Kelly the Culinarian: 2019

Sunday, May 19, 2019

2019 Milwaukee Half Marathon recap

Six-word race recap: New PR and at a fun race.

I originally signed up for the Milwaukee Marathon. It's the same weekend as my beloved Circular Logic Marathon, which was originally canceled for this year and then just changed hands. Before that, though, I was looking for a race around the same time to substitute in. The Milwaukee Marathon has a storied history of its own (the course came up short two years in a row) and was also sold off to a new company, which moved the race to spring to try and shake the bad rep. The new company was also offering a full marathon for $45, and the frugal side of me couldn't resist a good deal.

Alas, I downgraded to the half later after realizing my optimism might be a little overstated. I've done little more than a few long runs outside of OTF, and I didn't want to risk injuring myself for no good reason. I believe the longest I ran leading up to this was 10 and 8 milers, both on the treadmill. While I'm confident OrangeTheory is awesome cross training, I wasn't ready to say it was enough to run a marathon on (more on that later).

I also paid for on-site packet pick up so we didn't have to pay to stay in Milwaukee the night before. Instead, we stayed with friends and all carpooled up for the day. Packet pick up was easy, and changing my corral was equally easy. I guess I didn't put a projected finish time in and was relegated to the last corral. I ended up getting moved to where the party was at and started the half with Mo, Jess and Alyssa, while Mark and Brent were off for the full.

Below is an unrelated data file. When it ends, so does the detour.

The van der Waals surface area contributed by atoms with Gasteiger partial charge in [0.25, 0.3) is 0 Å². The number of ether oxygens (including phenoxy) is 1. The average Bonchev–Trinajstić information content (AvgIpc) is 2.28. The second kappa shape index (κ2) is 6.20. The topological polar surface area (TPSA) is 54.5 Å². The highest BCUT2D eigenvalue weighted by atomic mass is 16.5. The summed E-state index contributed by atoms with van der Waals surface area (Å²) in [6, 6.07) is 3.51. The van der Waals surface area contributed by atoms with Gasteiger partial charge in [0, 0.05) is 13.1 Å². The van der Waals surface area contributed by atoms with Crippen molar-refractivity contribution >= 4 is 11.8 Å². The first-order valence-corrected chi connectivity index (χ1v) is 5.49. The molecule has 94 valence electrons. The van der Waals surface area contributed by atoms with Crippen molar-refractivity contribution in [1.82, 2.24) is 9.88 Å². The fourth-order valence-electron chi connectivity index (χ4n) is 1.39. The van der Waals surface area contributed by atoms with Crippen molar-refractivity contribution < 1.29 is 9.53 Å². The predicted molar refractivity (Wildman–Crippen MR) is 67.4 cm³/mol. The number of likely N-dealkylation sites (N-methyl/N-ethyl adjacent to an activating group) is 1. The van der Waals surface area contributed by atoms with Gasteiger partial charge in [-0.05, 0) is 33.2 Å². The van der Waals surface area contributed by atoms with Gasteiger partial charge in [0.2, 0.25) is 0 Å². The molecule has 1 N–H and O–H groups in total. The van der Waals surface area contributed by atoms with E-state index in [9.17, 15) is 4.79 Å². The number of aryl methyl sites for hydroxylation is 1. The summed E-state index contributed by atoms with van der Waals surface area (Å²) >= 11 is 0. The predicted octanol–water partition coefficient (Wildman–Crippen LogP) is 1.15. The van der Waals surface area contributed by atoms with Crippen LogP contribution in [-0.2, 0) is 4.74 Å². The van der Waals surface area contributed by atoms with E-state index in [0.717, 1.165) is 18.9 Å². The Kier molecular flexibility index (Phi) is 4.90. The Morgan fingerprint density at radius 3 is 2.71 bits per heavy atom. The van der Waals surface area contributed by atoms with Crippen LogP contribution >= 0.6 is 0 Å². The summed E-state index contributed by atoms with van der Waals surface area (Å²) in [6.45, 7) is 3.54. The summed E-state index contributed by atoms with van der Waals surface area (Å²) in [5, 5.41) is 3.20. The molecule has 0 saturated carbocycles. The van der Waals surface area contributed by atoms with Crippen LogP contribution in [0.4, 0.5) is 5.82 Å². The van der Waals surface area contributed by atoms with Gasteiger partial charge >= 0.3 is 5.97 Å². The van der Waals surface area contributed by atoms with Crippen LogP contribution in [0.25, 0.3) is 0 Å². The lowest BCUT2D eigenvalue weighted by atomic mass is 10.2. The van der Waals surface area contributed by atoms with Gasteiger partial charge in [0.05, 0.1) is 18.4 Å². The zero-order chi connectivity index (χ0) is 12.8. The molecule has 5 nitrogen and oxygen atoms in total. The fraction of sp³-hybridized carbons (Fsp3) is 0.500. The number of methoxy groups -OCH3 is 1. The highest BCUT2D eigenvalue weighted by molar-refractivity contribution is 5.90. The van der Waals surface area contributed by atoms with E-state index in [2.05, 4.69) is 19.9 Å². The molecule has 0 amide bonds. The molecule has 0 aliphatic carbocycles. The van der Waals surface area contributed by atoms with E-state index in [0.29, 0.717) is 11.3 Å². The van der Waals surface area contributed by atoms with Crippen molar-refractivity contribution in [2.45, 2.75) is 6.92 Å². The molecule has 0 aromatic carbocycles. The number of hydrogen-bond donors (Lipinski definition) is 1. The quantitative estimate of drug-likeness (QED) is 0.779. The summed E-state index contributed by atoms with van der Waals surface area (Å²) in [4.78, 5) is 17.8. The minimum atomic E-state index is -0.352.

The race started on time without any issue. I didn't wear my Garmin, and didn't start any timing devices. I didn't want to put any pressure on myself besides finishing, and now I wish I had. Oh well.

I absolutely have to say something about the weather: It was perfect. It was cloudy and cool and there was nothing more than a pleasant, intermittent breeze. I started at a comfortable pace, hoping to finish around two hours. I was listening to a podcast about Elizabeth Holmes of Theranos, so I got pretty engrossed and happily distracted. I would say around two miles in I started to pull away from the group and pick up the pace. I was feeling good and surprised at how good my stomach and body felt. The first few miles ticked by, and I didn't feel any need to stop. I sadly didn't bring nutrition, but just sipped water as I cruised through the plentiful aid stations.